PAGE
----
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Private Equity Briefing Eileen Appelbaum Center for Economic and Policy Research February 9, 2012.

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Presentation on theme: "Private Equity Briefing Eileen Appelbaum Center for Economic and Policy Research February 9, 2012."— Presentation transcript:

1 Private Equity Briefing Eileen Appelbaum Center for Economic and Policy Research February 9, 2012

2 OUTLINE PE Model –Sources of PE returns PE and Job Creation/Destruction –OpCo/PropCo model in retail PE and Returns to Investors PE and Risk of Bankruptcy

3 PE Model PE firms recruit investors for investment fund –Fund structured as partnership, typical life = 10 years –Sponsoring PE firm is general partner –Investors in fund are limited partners –Investment fund takes control of operating companies it acquires Little equity, lots of debt– to be paid back by acquired company –VC fund is different, takes equity stake in early stage company ‘2 and 20’ model

4 Scale of PE Activity Wharton Private Equity 2011: –PE buyout funds have capital of about $1.3 trillion globally –With leverage, investment portfolio is 3 or 4 times as large Private Equity Growth Capital Council 2011: –2,300 PE firms headquartered in US –8.1 million employees on payrolls of PE-backed companies Pitchbook data (January 2012): –16,320 PE-backed companies headquartered in the US –6,986 US companies are currently private equity-owned.

5 Sources of Gains to PE Investors Primary goal: maximize returns for investors Operations engineering – increase profit margins Increase multiple at which company can be sold Financial engineering –Leverage –Dividend recapitalizations Management fees Looting - bankruptcy for profit (Ackerlof and Romer 1993) Breach of trust (Schleifer and Summers 1988)

6 Dividend Recapitalization More debt piled on to pay PE investors large dividend –Undermines argument that PE returns due to improvements in firm performance and high exit price –Harry & David Some PE firms accused by creditors of ‘bleeding-out’ company, causing it to become insolvent –Sun Capital faces such an accusation in relation to Mervyn’s –Apax Partners and TPG Capital face similar with TIM Hellas Some PE investors concerned won’t recoup investment –Urban Brands (Ashley Stewart & Marianne stores) –Hospital Corporation of America (HCA)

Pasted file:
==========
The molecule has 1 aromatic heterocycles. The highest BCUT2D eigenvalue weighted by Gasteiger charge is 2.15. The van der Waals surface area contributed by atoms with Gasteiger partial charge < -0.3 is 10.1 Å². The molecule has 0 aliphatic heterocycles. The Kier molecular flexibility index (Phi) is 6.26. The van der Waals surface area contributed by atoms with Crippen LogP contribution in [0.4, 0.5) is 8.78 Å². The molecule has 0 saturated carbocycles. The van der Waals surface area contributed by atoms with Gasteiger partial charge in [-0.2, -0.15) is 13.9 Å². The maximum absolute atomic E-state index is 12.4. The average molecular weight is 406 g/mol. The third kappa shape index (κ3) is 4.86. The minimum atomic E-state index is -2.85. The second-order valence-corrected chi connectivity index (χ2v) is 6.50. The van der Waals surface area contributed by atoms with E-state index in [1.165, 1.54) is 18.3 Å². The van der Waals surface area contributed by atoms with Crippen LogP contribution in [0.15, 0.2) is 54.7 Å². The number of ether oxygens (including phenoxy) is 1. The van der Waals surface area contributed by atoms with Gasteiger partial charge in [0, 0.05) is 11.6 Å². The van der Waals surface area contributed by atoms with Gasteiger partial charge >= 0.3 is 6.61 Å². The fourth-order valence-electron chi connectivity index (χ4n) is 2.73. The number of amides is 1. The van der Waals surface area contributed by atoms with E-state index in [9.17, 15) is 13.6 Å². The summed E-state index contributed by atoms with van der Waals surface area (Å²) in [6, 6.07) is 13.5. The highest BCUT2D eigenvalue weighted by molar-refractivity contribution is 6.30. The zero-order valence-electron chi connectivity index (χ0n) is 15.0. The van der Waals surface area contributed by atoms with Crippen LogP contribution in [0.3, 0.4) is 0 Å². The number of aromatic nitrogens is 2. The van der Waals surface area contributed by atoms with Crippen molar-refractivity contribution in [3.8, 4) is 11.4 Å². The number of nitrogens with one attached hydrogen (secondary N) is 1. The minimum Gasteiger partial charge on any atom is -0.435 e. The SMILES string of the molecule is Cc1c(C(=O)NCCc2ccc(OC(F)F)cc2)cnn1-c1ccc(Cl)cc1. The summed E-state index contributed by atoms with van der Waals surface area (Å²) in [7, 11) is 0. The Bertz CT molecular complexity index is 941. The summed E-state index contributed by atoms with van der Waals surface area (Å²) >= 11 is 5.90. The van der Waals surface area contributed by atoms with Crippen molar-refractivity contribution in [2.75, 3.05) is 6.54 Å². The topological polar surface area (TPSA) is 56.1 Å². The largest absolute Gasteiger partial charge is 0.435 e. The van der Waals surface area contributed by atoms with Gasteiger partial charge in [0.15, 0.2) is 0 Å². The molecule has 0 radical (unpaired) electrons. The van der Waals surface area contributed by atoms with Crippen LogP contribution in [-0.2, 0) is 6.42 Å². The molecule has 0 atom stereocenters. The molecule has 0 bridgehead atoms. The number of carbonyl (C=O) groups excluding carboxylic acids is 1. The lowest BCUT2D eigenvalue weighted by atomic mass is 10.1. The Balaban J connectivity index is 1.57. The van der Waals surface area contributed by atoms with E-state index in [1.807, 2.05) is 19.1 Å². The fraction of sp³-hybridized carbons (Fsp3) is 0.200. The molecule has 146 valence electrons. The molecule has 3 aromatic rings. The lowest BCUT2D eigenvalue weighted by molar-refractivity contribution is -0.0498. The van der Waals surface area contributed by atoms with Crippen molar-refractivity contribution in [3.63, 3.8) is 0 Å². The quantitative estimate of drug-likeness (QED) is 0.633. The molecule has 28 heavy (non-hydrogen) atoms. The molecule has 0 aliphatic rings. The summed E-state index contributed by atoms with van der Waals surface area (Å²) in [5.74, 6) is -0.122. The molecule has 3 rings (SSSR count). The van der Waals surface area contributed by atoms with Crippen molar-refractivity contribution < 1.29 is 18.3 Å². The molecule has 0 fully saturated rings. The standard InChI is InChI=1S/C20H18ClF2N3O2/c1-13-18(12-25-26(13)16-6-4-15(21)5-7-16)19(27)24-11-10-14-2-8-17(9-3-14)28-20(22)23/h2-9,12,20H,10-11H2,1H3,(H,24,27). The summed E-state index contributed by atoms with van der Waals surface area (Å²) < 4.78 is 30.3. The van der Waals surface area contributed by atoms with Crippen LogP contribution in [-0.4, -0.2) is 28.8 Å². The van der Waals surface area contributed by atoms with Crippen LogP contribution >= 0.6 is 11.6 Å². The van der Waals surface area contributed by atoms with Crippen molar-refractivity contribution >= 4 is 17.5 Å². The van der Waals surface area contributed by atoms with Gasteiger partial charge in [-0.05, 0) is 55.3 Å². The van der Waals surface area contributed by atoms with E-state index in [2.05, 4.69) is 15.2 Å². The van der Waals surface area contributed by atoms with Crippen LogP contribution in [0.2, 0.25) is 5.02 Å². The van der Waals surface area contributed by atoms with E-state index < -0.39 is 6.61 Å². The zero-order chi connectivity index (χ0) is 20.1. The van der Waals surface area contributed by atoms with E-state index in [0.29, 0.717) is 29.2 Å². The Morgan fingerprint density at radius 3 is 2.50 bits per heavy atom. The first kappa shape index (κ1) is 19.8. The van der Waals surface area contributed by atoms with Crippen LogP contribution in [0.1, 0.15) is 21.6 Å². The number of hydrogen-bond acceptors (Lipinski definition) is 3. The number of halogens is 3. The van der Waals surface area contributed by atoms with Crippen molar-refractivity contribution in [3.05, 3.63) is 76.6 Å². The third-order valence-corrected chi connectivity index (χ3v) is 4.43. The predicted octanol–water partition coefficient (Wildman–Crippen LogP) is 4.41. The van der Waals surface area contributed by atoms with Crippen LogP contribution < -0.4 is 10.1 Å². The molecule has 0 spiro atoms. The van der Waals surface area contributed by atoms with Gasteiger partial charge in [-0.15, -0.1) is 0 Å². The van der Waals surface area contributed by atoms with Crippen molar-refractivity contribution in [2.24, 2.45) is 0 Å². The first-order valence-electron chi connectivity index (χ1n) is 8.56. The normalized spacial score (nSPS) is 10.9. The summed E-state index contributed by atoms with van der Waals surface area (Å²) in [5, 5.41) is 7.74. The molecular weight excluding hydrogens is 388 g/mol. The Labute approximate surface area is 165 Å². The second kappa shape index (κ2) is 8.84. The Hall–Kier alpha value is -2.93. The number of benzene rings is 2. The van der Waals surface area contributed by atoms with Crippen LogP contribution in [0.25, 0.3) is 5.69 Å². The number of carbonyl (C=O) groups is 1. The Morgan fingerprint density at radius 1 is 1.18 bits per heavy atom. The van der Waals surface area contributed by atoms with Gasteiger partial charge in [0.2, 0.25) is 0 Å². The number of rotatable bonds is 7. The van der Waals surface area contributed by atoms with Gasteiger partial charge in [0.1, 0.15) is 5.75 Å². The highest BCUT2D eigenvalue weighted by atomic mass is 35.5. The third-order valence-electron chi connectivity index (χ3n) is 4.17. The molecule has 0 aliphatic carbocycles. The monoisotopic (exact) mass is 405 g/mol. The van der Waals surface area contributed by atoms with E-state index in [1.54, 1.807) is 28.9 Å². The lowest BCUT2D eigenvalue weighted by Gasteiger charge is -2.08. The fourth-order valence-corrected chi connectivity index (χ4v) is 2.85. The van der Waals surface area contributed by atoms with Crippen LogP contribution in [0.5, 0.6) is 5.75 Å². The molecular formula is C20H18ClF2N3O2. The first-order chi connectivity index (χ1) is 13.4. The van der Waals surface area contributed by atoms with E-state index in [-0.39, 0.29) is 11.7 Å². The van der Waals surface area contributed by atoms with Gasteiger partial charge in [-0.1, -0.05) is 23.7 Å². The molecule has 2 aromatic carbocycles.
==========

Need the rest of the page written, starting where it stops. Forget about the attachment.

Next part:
7 Management Fees and Investor Returns (Metrick & Yasuda 2009) PE firm collects 2% on all committed capital* –Annual charge is 2% first 5 years, may decrease after –Have incentive to raise larger and larger funds –Revenue per $ of committed funds decreases as funds grow in size, but larger funds => higher management fees and earnings for GP *Plus transaction fee (buying/selling), fee for monitoring portfolio firm – collected from portfolio firm, shared with LPs; plus ‘establishment fee’ of up to $1 million from LPs

8 Bankruptcy for Profit? “…only a small minority of pre-default [PE] owners retains control of companies” (Hotchkiss, Smith & Strömberg. PE and Resolution of Financial Distress, 2011:4) Sun Capital Portfolio Company Bankruptcies –Friendly’s Ice Cream LBO 2008 –Fluid Routing Systems LBO May 2007 –Big 10 Tire LBO Nov 2006 –Anchor Blue – LBO Nov. 2003

9 Breach of Trust Breaching implicit contracts with stakeholders may increase shareholder returns at expense of stability and long-term competitiveness of firm May default on implicit contracts managers had established prior to buyout (e.g., workers, vendors) Examples –Mervyn’s – vendors –EMI – talent pipeline/knowledge workers –Stuyvesant Town/Peter Cooper Village – renters –Cadbury’s – community –Antitrust suit – shareholders in publicly-traded firms

10 Private Equity and Jobs Davis et al. 2008 vs. Davis et al. 2011 Compare employment dynamics in “targets” acquired by PE in LBO 1/1980 – 12/2005 with “controls” Same data sets and methodology used in both, but Results in 2008 far less favorable to PE But even in 2011, no support: “employment grows a tad more slowly in PE than in non-PE owned companies” Acquiring a company and its employees does not count as job creation

11 PE and Jobs: Results from 2008 Study Establishments “…five years after the transaction, the targets have a level of employment that is 10.3% lower than it would be if targets had exhibited the same growth rates as controls” (p. 50) Firms - restricted sample b/c matching issue, firm deaths – Jobs analysis includes greenfield sites, acquisitions, divestitures –Two years after transaction: “targets have a 3.6% lower net employment growth rate than controls over this period” (p. 52) –Target firms shut down twice as many establishments than controls

12 PE and Jobs: Results from 2011 Study Establishments –“Perhaps surprisingly, …[there is] no systematic pattern of slower job growth at targets in the years leading up to buyout transactions. In the transaction year itself, employment growth at targets is actually 2 percentage points higher than at controls. However, there is a clear pattern of slower growth at targets post buyout, with growth differentials ranging from 0.5% to 2% per year. These differentials cumulate to 3.2% of employment in the first two years post buyout and 6.4% over five years.” p. 17 –“Slower employment growth at PE targets post buyout entirely reflects a greater pace of job destruction” pp. 17-18; half due to closings –In retail, employment falls by nearly 12% in targets relative to controls